The real horror of this week’s Love & Death episode occurred when I realized I still had half the episode to go. Courthouse dramas are always a bit of a struggle for me—if I wanted to watch a good analysis of a possibly dangerous person, I’d watch Simon Killer for the fifth time or something—so I should have been ready for Love & Death to take this turn, but I won’t pretend I was happy about it.
I was hoping Love & Death would do something different this week, maybe use this (likely final) change in setting to dig into a new side of Candy (Elizabeth Olsen)—it could focus on how being on trial for the murder of her neighbor affected her relationship with her husband, or her children, or her best friend. Instead, “The Big Top” gives her an excuse to be even more vague. It’s by no means Olsen’s fault, of course. On Love & Death‘s last episode, she delivered a fairly rousing performance, but Candy spends most of this episode drugged up to calm her nerves during the trial, so Olsen doesn’t have a ton to work with outside of “read your lines with no strong emotion and stare blankly into space.”
The series’ penultimate episode is just hitting the same notes again and again, and I can’t say I’m really enjoying those notes very much. The standard filmmaking uses focus tricks and the score to suggest that something is very wrong with Candy indeed; her victim’s widower Allan Gore (Jesse Plemons) questions how sad he really is about his wife’s death; Candy’s husband becomes upset that he’s not allowed to get too close to the case; and there’s some surface-level commentary on the way this tragic and complex case was turned into a complete media circus. (Because, you know, this episode is called “The Big Top” and there’s a heavy focus on the borderline commercialization of this case. You know, in case you weren’t smart enough to figure it out.)
There are little details here and there that I like in regards to that theme. As a journalist outside the courthouse reports on the trial before it begins, a bystander walks by, notices the camera setup, and preens in front of it. Candy’s daughter (I think the show forgets she has kids as often as I do) mentions how one of her friends wanted to go as Candy for Halloween. Candy’s smart-ass lawyer Don Crowder (Tom Pelphrey) gets in trouble with the case’s judge because he insists on holding a press conference.
There’s some really interesting stuff that could be done with the way such an old case was sensationalized at the time, but all Love & Death wants to show us is Crowder and the judge droning on and on at each other, with a dash of a character that hadn’t been important since the series premiere. All that happens is that Candy gets called to the stand at the very end while spaced out on medication, so why even have the episode if that’s the only plot progression and a lot of the thematic points just fall flat?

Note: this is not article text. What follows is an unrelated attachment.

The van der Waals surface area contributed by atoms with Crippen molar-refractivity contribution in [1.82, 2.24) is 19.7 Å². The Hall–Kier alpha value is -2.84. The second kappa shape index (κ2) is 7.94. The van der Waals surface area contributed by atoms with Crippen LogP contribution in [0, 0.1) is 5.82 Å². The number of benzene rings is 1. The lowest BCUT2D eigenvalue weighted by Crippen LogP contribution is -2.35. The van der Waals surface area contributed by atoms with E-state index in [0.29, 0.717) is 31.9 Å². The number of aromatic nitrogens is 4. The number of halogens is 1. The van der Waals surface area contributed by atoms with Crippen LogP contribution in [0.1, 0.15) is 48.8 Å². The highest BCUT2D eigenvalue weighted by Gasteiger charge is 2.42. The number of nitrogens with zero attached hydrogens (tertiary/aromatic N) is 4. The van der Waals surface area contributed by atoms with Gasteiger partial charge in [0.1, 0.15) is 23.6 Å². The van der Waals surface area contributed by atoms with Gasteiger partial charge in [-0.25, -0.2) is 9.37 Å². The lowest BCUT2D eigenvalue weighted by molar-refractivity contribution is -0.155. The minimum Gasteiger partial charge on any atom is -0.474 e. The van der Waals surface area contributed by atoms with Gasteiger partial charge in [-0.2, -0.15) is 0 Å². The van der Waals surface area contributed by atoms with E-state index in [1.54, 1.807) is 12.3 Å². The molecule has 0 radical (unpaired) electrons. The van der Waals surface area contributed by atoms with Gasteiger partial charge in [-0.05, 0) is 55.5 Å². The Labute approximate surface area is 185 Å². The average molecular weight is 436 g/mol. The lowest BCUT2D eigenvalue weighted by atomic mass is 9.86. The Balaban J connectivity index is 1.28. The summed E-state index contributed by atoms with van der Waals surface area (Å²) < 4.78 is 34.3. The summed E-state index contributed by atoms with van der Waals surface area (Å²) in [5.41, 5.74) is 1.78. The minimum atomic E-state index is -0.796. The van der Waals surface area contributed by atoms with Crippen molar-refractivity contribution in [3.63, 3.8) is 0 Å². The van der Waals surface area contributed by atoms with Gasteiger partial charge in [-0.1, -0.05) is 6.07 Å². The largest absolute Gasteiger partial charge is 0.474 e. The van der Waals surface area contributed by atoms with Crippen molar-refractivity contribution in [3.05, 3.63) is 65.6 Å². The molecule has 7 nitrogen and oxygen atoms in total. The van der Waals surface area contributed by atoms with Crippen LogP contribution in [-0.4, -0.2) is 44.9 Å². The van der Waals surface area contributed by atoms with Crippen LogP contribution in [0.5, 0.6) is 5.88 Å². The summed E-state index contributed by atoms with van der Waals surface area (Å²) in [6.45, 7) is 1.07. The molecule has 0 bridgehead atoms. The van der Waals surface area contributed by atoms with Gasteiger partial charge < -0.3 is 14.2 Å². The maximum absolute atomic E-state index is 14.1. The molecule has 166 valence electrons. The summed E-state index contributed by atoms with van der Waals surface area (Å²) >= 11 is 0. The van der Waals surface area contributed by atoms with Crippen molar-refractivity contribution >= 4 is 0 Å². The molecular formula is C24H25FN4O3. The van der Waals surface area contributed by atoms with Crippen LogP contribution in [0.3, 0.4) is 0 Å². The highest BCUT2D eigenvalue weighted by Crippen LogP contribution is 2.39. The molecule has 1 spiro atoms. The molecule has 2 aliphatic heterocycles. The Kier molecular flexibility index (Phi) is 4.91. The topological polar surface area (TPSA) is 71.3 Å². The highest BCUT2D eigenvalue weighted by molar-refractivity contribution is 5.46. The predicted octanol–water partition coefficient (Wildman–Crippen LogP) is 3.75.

I made a passing joke in my review of the premiere comparing this show to the second season of FX’s Fargo on the grounds that both shows opened with the “THIS IS A TRUE STORY” text, as well as being period pieces following Jesse Plemons’s relationship with a deeply unwell woman. I made it innocuously, but as I try to articulate what bothers me so much about “The Big Top,” my mind drifts to how powerfully Fargo and Kirsten Dunst depicted a woman who felt like she was being crushed under the weight of the expectation to be perfect, and how it isolated her and made her act out.
I’m by no means saying Love & Death needs to match Fargo‘s eccentric roster of characters and intense action, but the key difference between the two characters and the shows they inhabit is that Fargo and Dunst’s story just felt so…alive. It felt like things were happening in every episode of that , and that characters spoke with their actions as much as they did their words. The performances and the writing work together to create these rich characters that feel more real than the real people the actors in Love & Death are portraying, and Olsen is putting too much of her talent into a flat script. (Plemons is reduced to just speaking monotonously in court and making Candy’s defense look more solid. This episode does a great job of making me hate him, which I believe is intentional, because who is this fine with their wife getting chopped up?)
Love & Death is almost over, and when it started, I made the argument that it felt like just another series to toss onto the ever-growing “true crime” pile that’s been growing at an alarming rate in years past. I was ready to give it a fair shot and see if it could elevate itself as a standout in the genre, but after this week’s dull penultimate episode, that good will has been squandered.
This episode of Love & Death is now available on Max.